Secondary Seborrheic Dermatitis

While the other type of SD is called ‘primary,’ it is the secondary seborrheic dermatitis that is most likely the issue. Even in dogs from breeds that are prone to the condition, it doesn’t have to be genetic.

So what causes secondary SD? Unfortunately, there are quite a few common conditions linked with SD. You should never try to self-diagnose seborrheic dermatitis for your dog. Some of the most straightforward causes are obesity, allergies, and external parasites.

Infections can also lead to seborrheic dermatitis. Specifically, bacterial infections and yeast infections both irritate the skin. This can lead to SD. Additionally, lousy nutrition that leads to skin ailments, like not having the right balance of foods, could also be the root of the problem.

Alarmingly, there are a few, much more severe conditions that can also have SD as a symptom. Hormonal conditions like Cushing’s disease or hypothyroidism could be to blame. Endocrine and absorption disorders could be the cause. Moreover, it might also be a sign of musculoskeletal disease or an immune system disorder.

Symptoms to Look For in Greasy Hair

Like humans, dogs have sebaceous glands that produce oil or ‘grease’ which can impact their hair. When these glands go into overdrive, it causes a greasy feeling. You’ll notice it first where there are more sebaceous glands clustered together. Sadly, your pet’s back is one of those areas and a large one.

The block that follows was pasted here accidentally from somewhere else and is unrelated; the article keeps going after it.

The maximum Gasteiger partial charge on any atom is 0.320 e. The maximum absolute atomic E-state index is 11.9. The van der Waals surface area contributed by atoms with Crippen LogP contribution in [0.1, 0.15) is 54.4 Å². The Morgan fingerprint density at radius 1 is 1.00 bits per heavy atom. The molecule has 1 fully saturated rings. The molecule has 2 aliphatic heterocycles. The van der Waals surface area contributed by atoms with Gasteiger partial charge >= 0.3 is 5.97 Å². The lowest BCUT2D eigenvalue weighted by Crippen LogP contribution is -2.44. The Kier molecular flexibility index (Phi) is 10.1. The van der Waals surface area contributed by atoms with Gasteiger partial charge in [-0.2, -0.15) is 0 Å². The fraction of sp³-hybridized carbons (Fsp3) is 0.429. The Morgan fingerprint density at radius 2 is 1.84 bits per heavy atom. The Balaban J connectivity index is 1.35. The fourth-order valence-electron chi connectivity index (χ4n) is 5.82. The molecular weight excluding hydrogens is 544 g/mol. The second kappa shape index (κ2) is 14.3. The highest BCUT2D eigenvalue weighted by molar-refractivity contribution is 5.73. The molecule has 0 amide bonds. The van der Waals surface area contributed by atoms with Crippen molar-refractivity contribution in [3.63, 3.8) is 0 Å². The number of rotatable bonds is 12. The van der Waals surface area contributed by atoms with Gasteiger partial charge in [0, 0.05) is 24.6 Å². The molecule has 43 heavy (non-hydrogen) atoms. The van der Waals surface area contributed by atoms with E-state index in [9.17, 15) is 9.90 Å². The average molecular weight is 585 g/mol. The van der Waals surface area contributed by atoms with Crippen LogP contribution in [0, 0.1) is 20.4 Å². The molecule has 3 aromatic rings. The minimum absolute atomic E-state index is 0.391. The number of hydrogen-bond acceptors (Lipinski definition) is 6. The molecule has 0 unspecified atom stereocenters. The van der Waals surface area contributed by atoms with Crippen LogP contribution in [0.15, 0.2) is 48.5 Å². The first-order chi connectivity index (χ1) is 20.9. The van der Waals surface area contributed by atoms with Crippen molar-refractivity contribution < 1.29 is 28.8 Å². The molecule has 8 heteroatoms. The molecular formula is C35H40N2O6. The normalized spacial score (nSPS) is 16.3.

Your dog may show signs of dandruff-like problems. You can check their bedding and fur for skin flakes. Likewise, you might notice your dog’s skin is inflamed and redder than usual. Plus, keep an eye out for scratching and other signs of doggy discomfort like frequent licking, hair loss, and scabbing to help tip you off.

A greasy, oily, or ‘fatty’ substance may or may not be visible. If it’s clumping together, you may see it on doggy elbows, under ‘arm’ area, ankles, belly fur, or ears. Often it’s accompanied by an unpleasant smell.

How Your Vet Diagnoses The Problem

The first thing a vet will do when you bring in a greasy-haired dog is to ask you questions. They’ll want to know as much as you can tell them about your dog’s history. Bring any previous vet records you have. Determining the cause of SD can be obvious, or tricky, depending on what it is.

Next, they’ll do a preliminary health check. Your vet may take the dog’s temperature and otherwise look them over. Listening to the heart and peering in the ears, eyes, mouth, and nose.

If there’s nothing obviously wrong, and you’re not complaining of other symptoms or reporting a health history that might cause the condition, they will move on with additional testing. This may include any number of steps. Here are some of the standard tests.

  1. Cortisol testing can help to determine if your dog has hormonal issues.
  2. The vet may want a fecal sample to examine for parasites, and they may also perform a skin scraping to look for external parasite activity.